The only failure in cancer research is when you quit or are forced to quit because of a lack of funding. It takes decades of sustained research investment to test the safety and efficacy of cancer drugs. Congress needs to give researchers resources to discover the treatments that lead to better outcomes for those individuals with cancer.
Representative Brian Higgins (D-NY-26)
Co-Chair, House Cancer Caucus
Federal Support for Cancer Research Is Critical
Federally funded cancer research has driven many of the major prevention and treatment advances of the past 50 years and has led to substantial improvements in patient survival and dramatic improvements in quality of life for people with cancer. The National Cancer Institute (NCI) funds studies in areas that private industry has little incentive to address, such as research on cancer prevention, screening, and rare cancers, as well as groundbreaking foundational research.
The US National Institutes for Health (NIH) is the single largest public funder of biomedical research in the world. Federally funded biomedical research helps keep the United States globally competitive by contributing $65 billion in economic growth, supporting 380,000 jobs, and generating 2.21 dollars in local economic growth for every dollar in NIH funding.5,6 It is estimated that NIH-funded basic research provides a positive return to public investment of 43%.7
Research funded by the NIH also fuels the innovation on which companies depend to bring new treatments to the marketplace, helping make the United States the global leader in developing treatments. Studies show that NIH investments in biomedical research stimulate increased private investment: Every dollar of increase in public clinical research stimulates 2.35 dollars of industry investment at 3 years.7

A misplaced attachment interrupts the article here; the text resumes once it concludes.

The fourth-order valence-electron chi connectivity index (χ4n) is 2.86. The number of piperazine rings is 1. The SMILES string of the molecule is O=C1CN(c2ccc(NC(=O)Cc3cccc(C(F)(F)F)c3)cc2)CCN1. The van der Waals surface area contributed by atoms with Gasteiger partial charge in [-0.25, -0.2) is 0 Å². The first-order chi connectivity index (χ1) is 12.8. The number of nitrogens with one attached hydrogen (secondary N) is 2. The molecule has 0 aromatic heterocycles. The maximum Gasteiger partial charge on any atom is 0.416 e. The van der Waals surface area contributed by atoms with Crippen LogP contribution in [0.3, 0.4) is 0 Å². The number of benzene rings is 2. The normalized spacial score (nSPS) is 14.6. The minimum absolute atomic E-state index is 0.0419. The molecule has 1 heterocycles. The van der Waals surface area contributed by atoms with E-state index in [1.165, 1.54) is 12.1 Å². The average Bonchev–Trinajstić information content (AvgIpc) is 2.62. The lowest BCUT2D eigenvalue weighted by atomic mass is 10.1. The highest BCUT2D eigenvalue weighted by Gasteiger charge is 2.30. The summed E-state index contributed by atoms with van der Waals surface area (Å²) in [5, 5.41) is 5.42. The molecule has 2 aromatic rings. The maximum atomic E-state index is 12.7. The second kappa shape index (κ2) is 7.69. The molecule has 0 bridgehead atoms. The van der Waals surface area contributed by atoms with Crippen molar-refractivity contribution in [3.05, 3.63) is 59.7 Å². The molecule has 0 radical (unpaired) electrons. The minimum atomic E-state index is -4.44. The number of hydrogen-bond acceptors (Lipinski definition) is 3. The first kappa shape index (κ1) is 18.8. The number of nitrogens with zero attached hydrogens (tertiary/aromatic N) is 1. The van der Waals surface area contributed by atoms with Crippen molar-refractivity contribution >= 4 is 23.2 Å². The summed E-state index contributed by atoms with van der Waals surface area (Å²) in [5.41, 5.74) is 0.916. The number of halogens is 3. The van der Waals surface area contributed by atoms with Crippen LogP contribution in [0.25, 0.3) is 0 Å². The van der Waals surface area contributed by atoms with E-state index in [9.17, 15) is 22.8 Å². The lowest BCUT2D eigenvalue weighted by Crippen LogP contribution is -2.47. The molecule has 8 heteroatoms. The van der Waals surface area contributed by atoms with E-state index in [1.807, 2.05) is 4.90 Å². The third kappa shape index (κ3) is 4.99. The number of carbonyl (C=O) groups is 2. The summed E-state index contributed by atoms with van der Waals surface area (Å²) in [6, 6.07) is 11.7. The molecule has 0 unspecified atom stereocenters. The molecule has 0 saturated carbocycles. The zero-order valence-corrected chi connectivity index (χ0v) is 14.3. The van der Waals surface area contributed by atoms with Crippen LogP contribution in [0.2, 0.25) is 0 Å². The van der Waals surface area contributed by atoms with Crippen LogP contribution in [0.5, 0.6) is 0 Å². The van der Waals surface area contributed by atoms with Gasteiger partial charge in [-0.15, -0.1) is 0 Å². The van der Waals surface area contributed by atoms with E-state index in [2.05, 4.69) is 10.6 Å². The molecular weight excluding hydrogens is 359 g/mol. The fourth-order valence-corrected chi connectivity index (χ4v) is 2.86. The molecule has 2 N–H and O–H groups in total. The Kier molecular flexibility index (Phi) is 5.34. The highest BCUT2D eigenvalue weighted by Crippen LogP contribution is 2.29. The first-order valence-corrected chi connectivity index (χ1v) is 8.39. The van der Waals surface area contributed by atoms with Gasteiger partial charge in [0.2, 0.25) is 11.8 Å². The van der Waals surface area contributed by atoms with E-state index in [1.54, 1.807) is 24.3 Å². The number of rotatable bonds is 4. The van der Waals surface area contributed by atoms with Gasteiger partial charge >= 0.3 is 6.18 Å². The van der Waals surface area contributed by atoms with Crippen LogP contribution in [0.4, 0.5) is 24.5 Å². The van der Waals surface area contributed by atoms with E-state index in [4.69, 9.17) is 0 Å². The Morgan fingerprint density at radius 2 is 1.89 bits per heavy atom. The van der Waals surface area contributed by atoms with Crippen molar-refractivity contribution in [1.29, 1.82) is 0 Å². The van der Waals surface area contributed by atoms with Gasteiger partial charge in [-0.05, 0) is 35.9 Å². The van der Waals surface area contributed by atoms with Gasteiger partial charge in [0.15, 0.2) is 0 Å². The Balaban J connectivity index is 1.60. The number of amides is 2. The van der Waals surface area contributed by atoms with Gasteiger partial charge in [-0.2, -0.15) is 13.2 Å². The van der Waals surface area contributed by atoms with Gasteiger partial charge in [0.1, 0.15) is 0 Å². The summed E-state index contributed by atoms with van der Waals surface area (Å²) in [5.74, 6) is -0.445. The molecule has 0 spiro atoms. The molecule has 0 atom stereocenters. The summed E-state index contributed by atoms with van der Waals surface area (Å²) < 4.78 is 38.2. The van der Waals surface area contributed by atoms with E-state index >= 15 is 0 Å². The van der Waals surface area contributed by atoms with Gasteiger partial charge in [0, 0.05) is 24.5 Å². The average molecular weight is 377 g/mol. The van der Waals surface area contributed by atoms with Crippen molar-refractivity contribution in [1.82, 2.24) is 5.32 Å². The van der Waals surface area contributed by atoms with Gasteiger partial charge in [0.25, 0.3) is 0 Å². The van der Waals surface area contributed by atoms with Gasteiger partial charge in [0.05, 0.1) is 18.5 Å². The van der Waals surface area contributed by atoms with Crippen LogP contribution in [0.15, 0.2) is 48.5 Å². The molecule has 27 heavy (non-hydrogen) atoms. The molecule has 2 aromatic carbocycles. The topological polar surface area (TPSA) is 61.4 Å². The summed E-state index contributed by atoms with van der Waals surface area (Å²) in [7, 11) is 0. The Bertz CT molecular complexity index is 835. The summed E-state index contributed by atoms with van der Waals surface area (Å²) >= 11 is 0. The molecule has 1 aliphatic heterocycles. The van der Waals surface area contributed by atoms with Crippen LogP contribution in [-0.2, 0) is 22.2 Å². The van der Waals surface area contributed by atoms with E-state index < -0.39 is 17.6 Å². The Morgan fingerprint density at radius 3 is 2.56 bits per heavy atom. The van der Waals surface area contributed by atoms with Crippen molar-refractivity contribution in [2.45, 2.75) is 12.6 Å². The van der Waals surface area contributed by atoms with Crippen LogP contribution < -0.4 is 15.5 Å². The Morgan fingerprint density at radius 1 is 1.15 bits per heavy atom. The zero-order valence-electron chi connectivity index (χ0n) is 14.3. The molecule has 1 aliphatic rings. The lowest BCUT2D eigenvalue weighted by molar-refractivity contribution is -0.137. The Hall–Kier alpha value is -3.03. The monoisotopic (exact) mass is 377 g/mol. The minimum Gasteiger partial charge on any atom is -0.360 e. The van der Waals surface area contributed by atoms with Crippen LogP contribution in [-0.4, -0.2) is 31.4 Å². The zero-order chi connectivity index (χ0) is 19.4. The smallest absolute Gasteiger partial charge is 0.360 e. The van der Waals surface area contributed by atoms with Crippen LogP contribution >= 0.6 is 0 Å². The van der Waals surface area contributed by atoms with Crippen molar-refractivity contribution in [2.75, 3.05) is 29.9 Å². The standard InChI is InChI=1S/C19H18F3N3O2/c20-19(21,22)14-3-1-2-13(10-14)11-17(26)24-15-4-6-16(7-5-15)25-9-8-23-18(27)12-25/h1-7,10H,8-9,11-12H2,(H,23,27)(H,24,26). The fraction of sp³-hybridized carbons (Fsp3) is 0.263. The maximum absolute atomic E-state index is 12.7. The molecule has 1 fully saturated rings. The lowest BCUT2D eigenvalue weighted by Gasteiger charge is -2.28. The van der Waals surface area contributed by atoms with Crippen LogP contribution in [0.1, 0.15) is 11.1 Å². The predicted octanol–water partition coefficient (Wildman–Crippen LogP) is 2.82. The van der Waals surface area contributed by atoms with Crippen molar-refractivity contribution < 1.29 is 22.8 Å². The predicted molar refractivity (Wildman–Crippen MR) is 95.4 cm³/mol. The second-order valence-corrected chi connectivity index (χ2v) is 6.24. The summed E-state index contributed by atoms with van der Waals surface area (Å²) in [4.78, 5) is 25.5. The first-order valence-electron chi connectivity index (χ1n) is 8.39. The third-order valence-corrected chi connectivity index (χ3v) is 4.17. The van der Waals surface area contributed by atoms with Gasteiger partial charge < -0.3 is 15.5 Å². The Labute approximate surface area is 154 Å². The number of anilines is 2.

Funding from the NIH and other federal agencies supported more than 25% of the top advances featured in this report. Among the most notable are studies that have found:
- Prolonged survival with new approaches:
- A new treatment regimen helps women with recurrent ovarian cancer live longer.
- A Web-based tool for self-reporting symptoms during chemotherapy helps patients with advanced cancer live longer.
- Longer hormone therapy reduces the risk of breast cancer recurrence.
- Reduced adverse effects with less treatment:
- Shortening the duration of adjuvant chemotherapy for stage III colorectal cancer is safe and reduces adverse effects.
- In patients with melanoma, less extensive surgery lowers the risk of lymphedema without compromising survival.
- Lowering the radiation dose for oropharyngeal cancer reduces health complications without compromising survival.
- Effective strategies to help patients with advanced cancer understand and cope with their prognosis.
- For cancer-related fatigue, exercise and psychological support are more effective than medication.
- New insights on the adverse effects of certain prostate cancer and lung cancer treatments will help inform treatment and survivorship discussions.
In the last year, Congress has made critical investments to improve and accelerate cancer research through supplemental funding for the Cancer Moonshot Initiative and the 21st Century Cures Act. In addition, Congress included a boost in funding for NIH and NCI in fiscal year 2017; however, despite these funding increases, NCI’s budget, when adjusted for inflation, remains below prerecession levels8.